These patterns can help you fill holes in your closet, or serve as a jumping off point for further design and experimentation. We have rounded up inspiration from fellow readers to help you take the Dressed patterns to the next level.
As is, the patterns included in Dressed will make elegant garments that can show off a statement print or emphasize the texture and drape of a nice fabric. We chose solid neutrals for the samples in Dressed so that it’s easier to project your own ideas and designs onto these patterns. You can stick to solids, or decide to highlight a fun textile instead. These patterns are the perfect option to experiment with embroidery, tie-dye, or show off a special print fabric.
Tropical print Dress from Ketty
But you don’t have to stop there – the beauty of basics is that they provide a great jumping off point for further design and pattern play. Once you have the proper fit dialed in, basics can serve as your pattern sloper, which is a custom-fitted pattern that can be used to develop many different styles. Depending on the complexity of your desired look, it is sometimes easier to hack a sloper already fitted to you, than to try and fit a brand new pattern (alternatively, you can use a sloper to indicate what adjustments you’ll need on a new pattern).
Some pattern hacks are simple, others are more complicated and will require in-depth tutorials to help you achieve your desired style. Any hack you choose will ultimately enhance your sewing skills and help you expand your sewing pattern imagination. Since the first release of Dressed back in November, many readers have taken these patterns and added easy but beautiful and unique details. If you want to customize your patterns, here are some the ideas to get you started:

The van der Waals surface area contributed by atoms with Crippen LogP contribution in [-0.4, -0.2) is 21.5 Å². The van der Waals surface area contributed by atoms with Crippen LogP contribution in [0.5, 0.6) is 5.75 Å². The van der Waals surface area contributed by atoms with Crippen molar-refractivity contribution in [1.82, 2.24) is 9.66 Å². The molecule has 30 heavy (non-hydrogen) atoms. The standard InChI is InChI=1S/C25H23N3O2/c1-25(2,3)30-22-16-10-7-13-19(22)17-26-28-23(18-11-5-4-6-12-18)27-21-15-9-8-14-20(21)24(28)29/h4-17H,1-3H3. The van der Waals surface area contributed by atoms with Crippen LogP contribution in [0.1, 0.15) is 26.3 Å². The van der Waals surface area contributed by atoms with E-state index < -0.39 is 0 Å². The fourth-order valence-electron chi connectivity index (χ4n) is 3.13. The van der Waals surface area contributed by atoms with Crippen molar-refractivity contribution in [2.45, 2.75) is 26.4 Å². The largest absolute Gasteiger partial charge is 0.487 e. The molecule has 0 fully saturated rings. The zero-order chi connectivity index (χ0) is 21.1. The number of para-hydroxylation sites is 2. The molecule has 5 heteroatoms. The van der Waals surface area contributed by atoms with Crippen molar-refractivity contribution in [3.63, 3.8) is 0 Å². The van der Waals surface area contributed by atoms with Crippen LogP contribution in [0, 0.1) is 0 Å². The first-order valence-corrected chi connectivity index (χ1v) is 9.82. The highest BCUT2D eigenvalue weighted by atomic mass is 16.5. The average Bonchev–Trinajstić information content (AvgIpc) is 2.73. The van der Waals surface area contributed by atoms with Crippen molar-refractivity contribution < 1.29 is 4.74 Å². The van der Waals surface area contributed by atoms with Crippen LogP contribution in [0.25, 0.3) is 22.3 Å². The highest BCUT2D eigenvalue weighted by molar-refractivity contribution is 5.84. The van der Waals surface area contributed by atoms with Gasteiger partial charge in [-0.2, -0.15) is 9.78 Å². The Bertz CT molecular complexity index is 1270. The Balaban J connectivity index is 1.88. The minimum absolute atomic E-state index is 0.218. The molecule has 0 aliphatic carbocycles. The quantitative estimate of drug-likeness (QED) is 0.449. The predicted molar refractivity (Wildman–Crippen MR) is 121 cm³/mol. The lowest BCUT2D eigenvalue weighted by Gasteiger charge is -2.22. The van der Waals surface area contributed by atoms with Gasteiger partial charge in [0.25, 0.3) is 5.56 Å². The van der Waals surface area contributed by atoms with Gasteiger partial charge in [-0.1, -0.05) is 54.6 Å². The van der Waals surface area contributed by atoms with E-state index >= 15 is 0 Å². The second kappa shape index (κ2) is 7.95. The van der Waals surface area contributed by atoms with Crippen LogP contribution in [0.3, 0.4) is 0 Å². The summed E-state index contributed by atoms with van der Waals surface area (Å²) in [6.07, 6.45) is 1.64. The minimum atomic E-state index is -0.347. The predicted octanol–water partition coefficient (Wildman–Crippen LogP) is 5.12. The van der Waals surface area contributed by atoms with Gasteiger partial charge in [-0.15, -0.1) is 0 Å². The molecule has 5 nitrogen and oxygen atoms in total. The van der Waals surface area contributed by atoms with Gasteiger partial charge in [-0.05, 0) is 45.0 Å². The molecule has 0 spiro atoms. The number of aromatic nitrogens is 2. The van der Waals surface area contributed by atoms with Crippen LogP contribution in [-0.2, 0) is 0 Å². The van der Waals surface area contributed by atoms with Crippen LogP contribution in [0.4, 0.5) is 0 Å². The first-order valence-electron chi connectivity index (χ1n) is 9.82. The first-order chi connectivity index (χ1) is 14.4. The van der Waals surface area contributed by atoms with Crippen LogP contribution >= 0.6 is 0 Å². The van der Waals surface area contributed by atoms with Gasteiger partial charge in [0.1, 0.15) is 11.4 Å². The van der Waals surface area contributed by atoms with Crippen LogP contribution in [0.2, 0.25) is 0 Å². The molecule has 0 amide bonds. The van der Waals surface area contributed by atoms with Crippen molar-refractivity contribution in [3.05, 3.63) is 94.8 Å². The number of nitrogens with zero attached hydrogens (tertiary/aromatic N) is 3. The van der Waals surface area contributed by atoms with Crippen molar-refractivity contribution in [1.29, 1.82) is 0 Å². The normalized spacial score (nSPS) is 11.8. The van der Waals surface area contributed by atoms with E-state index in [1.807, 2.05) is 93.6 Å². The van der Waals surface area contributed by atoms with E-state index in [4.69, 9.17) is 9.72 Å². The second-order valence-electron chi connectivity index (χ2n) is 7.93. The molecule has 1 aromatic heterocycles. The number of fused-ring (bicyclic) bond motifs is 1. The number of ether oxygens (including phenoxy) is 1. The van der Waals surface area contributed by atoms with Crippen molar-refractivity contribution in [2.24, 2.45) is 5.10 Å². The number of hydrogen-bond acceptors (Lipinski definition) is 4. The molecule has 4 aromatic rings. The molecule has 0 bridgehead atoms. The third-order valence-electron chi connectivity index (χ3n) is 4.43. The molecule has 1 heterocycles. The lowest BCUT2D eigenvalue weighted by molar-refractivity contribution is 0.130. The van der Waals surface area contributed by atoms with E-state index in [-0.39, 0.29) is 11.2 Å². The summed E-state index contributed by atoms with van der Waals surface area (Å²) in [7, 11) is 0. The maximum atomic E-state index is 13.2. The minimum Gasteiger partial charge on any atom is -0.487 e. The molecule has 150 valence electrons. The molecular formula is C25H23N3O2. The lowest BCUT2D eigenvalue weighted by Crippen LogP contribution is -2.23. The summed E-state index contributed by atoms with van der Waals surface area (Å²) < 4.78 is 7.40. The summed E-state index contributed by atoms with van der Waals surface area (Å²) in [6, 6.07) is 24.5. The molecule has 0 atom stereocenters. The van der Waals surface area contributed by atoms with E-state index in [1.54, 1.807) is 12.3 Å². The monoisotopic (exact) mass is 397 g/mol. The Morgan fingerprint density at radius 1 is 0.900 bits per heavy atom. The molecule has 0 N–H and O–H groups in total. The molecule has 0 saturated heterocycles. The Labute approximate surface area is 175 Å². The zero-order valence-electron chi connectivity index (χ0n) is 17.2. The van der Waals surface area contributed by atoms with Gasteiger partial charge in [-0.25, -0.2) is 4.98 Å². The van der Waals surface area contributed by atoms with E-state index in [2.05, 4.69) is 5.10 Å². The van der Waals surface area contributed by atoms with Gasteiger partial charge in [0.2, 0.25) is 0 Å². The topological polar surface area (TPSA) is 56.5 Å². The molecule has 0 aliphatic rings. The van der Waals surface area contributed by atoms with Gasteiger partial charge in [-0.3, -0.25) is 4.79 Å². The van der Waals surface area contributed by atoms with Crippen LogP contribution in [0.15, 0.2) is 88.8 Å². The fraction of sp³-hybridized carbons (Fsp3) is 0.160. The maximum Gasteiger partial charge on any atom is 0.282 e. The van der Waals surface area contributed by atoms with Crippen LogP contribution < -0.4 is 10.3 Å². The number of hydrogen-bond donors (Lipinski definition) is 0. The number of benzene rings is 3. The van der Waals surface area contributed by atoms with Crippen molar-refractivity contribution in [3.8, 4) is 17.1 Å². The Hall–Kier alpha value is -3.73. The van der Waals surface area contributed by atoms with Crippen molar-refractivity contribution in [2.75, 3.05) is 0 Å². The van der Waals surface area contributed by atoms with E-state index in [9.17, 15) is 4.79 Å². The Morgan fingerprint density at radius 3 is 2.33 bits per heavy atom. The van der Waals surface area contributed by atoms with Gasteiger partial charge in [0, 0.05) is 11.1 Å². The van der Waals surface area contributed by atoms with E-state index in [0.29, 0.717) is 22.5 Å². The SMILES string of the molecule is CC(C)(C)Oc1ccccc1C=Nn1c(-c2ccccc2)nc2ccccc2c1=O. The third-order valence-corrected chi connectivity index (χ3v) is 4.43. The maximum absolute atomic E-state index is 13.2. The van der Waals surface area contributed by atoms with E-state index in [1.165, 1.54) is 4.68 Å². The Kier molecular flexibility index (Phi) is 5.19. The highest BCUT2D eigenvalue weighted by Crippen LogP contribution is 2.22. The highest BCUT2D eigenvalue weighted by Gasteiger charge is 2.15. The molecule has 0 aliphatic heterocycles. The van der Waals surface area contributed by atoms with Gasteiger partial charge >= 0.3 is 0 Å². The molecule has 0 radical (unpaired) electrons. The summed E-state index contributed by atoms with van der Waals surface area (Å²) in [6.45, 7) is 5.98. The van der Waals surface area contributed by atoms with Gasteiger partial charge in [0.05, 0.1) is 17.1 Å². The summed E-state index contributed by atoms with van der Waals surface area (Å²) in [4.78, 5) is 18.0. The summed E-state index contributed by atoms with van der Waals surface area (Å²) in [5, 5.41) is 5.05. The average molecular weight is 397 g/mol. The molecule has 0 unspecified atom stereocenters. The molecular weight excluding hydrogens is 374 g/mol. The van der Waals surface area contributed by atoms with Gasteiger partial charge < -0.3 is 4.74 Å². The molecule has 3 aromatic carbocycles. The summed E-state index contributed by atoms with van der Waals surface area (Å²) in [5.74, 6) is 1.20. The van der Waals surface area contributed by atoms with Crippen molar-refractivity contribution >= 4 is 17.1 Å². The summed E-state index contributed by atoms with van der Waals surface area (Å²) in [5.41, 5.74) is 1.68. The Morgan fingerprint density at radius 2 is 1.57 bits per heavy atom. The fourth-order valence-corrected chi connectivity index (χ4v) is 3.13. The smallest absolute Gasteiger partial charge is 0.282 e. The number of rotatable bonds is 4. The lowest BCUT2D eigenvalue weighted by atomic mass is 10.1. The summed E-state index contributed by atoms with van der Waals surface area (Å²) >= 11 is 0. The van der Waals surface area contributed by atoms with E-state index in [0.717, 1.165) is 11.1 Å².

The patterns in Dressed include lengthen and shorten lines to help you achieve the intended style no matter your height. However you can take this a step further to create a different look entirely. Try lengthening the Culottes pattern into full-length pants, or extending the Mockneck shirt to create a bodycon dress. In this photo, @atelierdesenami used the Button-Up Blouse and lengthened the bodice to create more of a tunic-style top.
Playing with color or contrast fabric is a fun way to play with any pattern (it is also great for scrap-busting). The skirt pattern would work well with pieced fabric scraps, or you could add a faux back yoke to the Blouse pattern. If you want to keep it simple, play with using contrast fabric on different pattern pieces, like Claire did by using lace for the Button-Up Blouse sleeves.
There is no rule that says you have to use casing to insert elastic. Lou & Jo opted out and instead used a soft golden elastic to accent her Atelier Brunette fabric. If you like the look of belts but want the comfort of elastic, this is an easy way to have the best of both.
Enjoy the style of jumpsuits or dresses without sacrificing the comfort of separates. To create a faux jumpsuit like Maelenn, sew one of the tops and one of the bottoms from Dressed in the exact same fabric, and make sure to style with the top tucked in.
Sleeves are just a suggestion, and as long you don’t alter the original seam line you can really do whatever you want. Keep it simple by adding long sleeves to a short sleeve pattern (like Mélanie did for the T-Shirt). If you are feeling trendy, go for something more dramatic, like adding a puff sleeve to the Blouse pattern.
Whether it’s the sleeve cap, the neckline, or the hem – ruffles are a fun detail to add almost anywhere to a pattern. We especially like ruffles added to the neckline of the Button-Up Blouse (like Anaïs did), but they also make a great addition to the hems of the Skirt, the Dress, or even the Mockneck top.
As long as the waist seam lines match, it is easy to mix and match different bodice and skirt styles when constructing a dress. One of the more popular Dressed hacks has been to use the Button-Up Blouse for the bodice of the Dress pattern, like this gorgeous version from Cloé.
Take a pattern from day to night by adding piping to the seams. This effect is simple to implement but will give your garment that classic and chic pajama style. Marie-Nicolas created a matching set using the Button-Up Blouse and Pants patterns from Dressed. She even added a cute pocket detail – another simple and easy hack for any pattern!
We hope that these hacks have left you inspired and given you ideas for taking your Dressed patterns to the next level. If you have other hack ideas you plan to try, please share below.